In business, the term capital refers to the investment in a company for the purpose of conducting business. The company's capital appears on the Balance sheet, composed of long term debts, preferred and common stock, and retained earnings.
Capital structure refers to the composition of the company's total capital, specifically the balance between funding from equities and funding from debt. It is assumed that funds from both sources are used for acquiring income-producing assets. Owners and creditors share both the risks and the rewards of funding the business in proportion their contribution to the company's underlying value (capital).
Capital structure is also known as capitalization. For more on capital structure and the sharing of risks and rewards (leverage), see the encyclopedia article Capital and Financial Structure.
In business management and in business analysis, the term working capital refers to the difference between two Balance sheet figures, current assets and current liabilities (i.e., Working capital = current assets less current liabilities). The financial metric working capital is thus a measure of how well prepared a company is to meet its near term financial obligations.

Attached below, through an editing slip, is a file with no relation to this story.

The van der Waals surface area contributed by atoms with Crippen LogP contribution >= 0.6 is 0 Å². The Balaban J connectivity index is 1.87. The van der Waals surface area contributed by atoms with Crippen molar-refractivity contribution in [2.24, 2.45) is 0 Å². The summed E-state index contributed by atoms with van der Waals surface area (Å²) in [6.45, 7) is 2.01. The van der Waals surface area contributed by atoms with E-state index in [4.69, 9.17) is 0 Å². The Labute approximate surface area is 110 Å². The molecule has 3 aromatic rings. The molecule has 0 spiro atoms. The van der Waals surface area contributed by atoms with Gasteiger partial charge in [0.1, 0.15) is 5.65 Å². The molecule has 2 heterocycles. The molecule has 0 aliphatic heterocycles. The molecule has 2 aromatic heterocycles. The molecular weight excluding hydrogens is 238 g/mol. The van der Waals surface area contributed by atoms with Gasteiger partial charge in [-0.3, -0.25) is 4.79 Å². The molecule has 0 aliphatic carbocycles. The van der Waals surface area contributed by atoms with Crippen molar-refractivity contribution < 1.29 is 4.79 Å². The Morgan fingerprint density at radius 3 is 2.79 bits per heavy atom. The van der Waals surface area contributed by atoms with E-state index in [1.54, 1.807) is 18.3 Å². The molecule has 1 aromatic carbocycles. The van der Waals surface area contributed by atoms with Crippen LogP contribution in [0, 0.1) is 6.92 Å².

The working capital metric has the same input figures, and addresses the same issues, as another financial metric, the current ratio. Current ratio and Working capital both measure the firm's liquidity. For more on the meaning of working capital and its measurement, see the Encyclopedia article Liquidity.
The term capital asset refers to assets that have these characteristics:
- The firm acquires the asset at high cost. Companies and organizations sometimes set threshold values for cost, which the purchase must exceed, in order for the acquisition to qualify as a capital asset.
- The firn intends to keep the asset will kept for the long term, more than a year at least.
- The asset is not easily converted to cash (i.e., it is not a Current asset).